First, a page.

But clarity can only really come when the process of legislation is clearer and more accessible, and when people can follow what it is their MP is doing in the House.
That is why I announced in February my reforms to the legislative process to make it simpler, more accessible and more widely reported. A new public stage would ensure that the public can have their say, and a new scrutiny stage would test Minister’s mettle, ensure legislation is in better shape, and mean that the media would have something more succinct and interesting to report.
It is not just processes we need to change, we must change the way we operate too.
The Speaker is right to criticise the worst aspects of bad behaviour in the chamber. Because to the public that looks like public school boys arguing in the playground.
People I met in my Inquiry were right to criticise our sound bite culture, because the buzz words might poll well, but they make politicians sound like automatons.
And Karina was right to say that we can’t ignore the elephant in the room: people just don’t believe politicians keep their promises.
That’s a problem that I think all politicians have a responsibility to solve.
Nick Clegg promised he’d vote against any increase in tuition fees, and off the back off that won swathes of the student vote. How many of those students now just won’t ever vote again.
David Cameron promised he’d clean up politics but he produced a lobbying bill that gags ordinary people and lets vested interests off the hook. And he promised no top down reorganisation of the NHS but then he delivered a top down reorganisation of the NHS.
When does this end? Surely we have a responsibility in politics to say what we mean and to do so responsibly. The focus groups may not say it, but I think the British people value honesty over the cheap headline. However our retail model of politics values sales talk and overblown claims over the complex realities of what Governments can actually achieve. We need a more candid discourse about all this.
Before I conclude this afternoon, there are two other words that emerged from the Inquiry that I think are at the heart of our quest to rebuild trust: transparency and accountability.
If you look at the debate around Maria Miller’s expenses, the public outcry focused around this idea that MPs were somehow ‘marking their own homework’ and letting themselves off the hook.
A lot of this was based on a misunderstanding of the nature of the unfortunately named ‘parliamentary privilege’, of the new IPSA rules and of the workings of the Standards Committee, but there is at the heart of it a valid point. If people don’t have trust in the system and don’t believe it is delivering fair results then we have a problem.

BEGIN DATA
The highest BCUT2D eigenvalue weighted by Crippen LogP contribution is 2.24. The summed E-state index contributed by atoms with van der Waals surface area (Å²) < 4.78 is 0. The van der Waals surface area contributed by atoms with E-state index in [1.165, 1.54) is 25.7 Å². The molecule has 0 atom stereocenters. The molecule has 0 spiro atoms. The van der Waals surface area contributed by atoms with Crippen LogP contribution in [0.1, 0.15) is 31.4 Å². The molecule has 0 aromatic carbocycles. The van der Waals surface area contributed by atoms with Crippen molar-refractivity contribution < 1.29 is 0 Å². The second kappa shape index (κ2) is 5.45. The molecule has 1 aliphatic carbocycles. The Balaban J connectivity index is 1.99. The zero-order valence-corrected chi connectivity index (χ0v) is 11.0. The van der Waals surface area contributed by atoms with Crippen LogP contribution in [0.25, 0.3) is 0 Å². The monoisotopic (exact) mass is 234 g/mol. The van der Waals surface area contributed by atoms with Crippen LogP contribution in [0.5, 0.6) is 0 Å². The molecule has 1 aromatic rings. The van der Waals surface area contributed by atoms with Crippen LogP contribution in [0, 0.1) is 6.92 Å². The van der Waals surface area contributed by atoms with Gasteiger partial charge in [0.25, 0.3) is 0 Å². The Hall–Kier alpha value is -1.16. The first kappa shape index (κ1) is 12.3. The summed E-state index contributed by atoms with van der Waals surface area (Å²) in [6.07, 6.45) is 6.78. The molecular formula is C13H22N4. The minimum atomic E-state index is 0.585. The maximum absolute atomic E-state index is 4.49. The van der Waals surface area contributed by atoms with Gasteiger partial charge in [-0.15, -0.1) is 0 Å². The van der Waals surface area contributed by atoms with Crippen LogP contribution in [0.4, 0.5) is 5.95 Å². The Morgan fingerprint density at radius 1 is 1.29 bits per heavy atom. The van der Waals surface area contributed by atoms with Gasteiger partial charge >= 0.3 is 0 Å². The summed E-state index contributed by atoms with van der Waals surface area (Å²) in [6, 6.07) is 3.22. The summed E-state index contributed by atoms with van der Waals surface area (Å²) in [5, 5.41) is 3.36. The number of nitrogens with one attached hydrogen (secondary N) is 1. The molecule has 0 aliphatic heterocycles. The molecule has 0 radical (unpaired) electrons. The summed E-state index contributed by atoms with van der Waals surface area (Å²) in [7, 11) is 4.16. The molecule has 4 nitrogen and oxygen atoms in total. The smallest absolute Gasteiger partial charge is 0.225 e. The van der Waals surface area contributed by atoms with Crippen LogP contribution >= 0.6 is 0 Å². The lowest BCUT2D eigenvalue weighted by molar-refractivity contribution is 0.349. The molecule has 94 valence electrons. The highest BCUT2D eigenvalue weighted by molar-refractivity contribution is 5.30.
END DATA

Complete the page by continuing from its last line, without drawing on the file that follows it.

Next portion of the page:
That’s why if the Government’s Recall Bill is anything like their draft it won’t provide the reassurance that people expect. It will deliver neither greater public confidence, nor satisfy Recall’s critics.
Labour supports Recall, and will work with the Government if they produce a sensible and workable model that will increase public trust. But at the moment it looks as though that’s not what they are going to do. It is right to have a mechanism to hold MPs to account outside of the 5 year cycle when MPs do something seriously wrong. But it is wrong to allow rich and powerful interests an opportunity to rid themselves of any MP they don’t like.
The Inquiry told me that we don’t just need more accountability for MPs, we need more accountability for other vested interests in parliament too.
Just look at some of the lobbying scandals under this Government. We have Lynton Crosby working in number ten, and mysteriously absent legislation on plain packaging for cigarettes. We had the Adam Smith and Fred Michel interactions over the proposed takeover of BskyB. We had Adam Werrity and Liam Fox.
But what did the Government do? They promised to clean up politics, and then proposed lobbying regulations so weak that they actually make the industry less transparent. Labour will repeal the Lobbying Act and bring in a universal register of all commercial lobbyists backed by a code of conduct and sanctions, but we won’t just stop there.
We will ban second jobs for MPs, and we will root out unaccountable influence wherever else it resides which is why Ed hasn’t been afraid to stand up to aspects of the unaccountable press.
If you look at the recent case of Patrick Mercer, at the heart of his misconduct was the use of an All Party Parliamentary Group to give parliamentary credibility to lobbying activity. As the Chair of the Political and Constitutional Reform Select Committee Graham Allen has warned, APPG’s are the next big scandal waiting to happen.
That’s why a Labour Government will review whether lobbyists should be allowed to provide the secretariats for APPGs, and we will continue to support the ban on parliamentary passes for any APPG staff.
This afternoon I have sought to share with you the insights of the disillusioned, and I have come to some conclusions about change we need to see based on their views.
A Labour Government will do as Annette said and take politics to people, not expect them to come to us. We will do more to help people understand our democracy and why it is important. We will take simple steps to ensure voting fits around people’s lives. And to restore trust in politicians we will focus on three principles: clarity, transparency and accountability.
Listening to disengaged voters has been a good place to start, and I hope these thoughts contribute to the debate.
I’d like to thank everyone who spoke to me and to my colleagues during the course of the People’s Politics Inquiry. And I’d like to thank you for listening.